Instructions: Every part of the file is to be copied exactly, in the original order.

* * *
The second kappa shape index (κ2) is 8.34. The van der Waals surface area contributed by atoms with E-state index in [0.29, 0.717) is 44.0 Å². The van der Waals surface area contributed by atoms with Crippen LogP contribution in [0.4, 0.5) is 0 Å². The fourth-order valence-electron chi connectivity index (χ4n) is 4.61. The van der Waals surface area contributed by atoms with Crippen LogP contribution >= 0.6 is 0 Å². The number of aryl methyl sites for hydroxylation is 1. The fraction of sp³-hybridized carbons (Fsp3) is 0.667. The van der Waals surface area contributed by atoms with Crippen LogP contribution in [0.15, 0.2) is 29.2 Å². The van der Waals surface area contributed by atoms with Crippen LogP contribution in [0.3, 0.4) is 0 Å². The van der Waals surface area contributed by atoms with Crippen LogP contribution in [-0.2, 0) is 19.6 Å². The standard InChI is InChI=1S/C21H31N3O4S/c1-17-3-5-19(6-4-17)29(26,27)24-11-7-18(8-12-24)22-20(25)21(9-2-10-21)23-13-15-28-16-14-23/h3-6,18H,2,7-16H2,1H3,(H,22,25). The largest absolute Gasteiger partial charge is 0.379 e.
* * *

The second kappa shape index (κ2) is 8.34. The van der Waals surface area contributed by atoms with E-state index in [0.29, 0.717) is 44.0 Å². The van der Waals surface area contributed by atoms with Crippen LogP contribution in [0.4, 0.5) is 0 Å². The fourth-order valence-electron chi connectivity index (χ4n) is 4.61. The van der Waals surface area contributed by atoms with Crippen LogP contribution >= 0.6 is 0 Å². The number of aryl methyl sites for hydroxylation is 1. The fraction of sp³-hybridized carbons (Fsp3) is 0.667. The van der Waals surface area contributed by atoms with Crippen LogP contribution in [0.15, 0.2) is 29.2 Å². The van der Waals surface area contributed by atoms with Crippen LogP contribution in [0.3, 0.4) is 0 Å². The van der Waals surface area contributed by atoms with Crippen LogP contribution in [-0.2, 0) is 19.6 Å². The standard InChI is InChI=1S/C21H31N3O4S/c1-17-3-5-19(6-4-17)29(26,27)24-11-7-18(8-12-24)22-20(25)21(9-2-10-21)23-13-15-28-16-14-23/h3-6,18H,2,7-16H2,1H3,(H,22,25). The largest absolute Gasteiger partial charge is 0.379 e.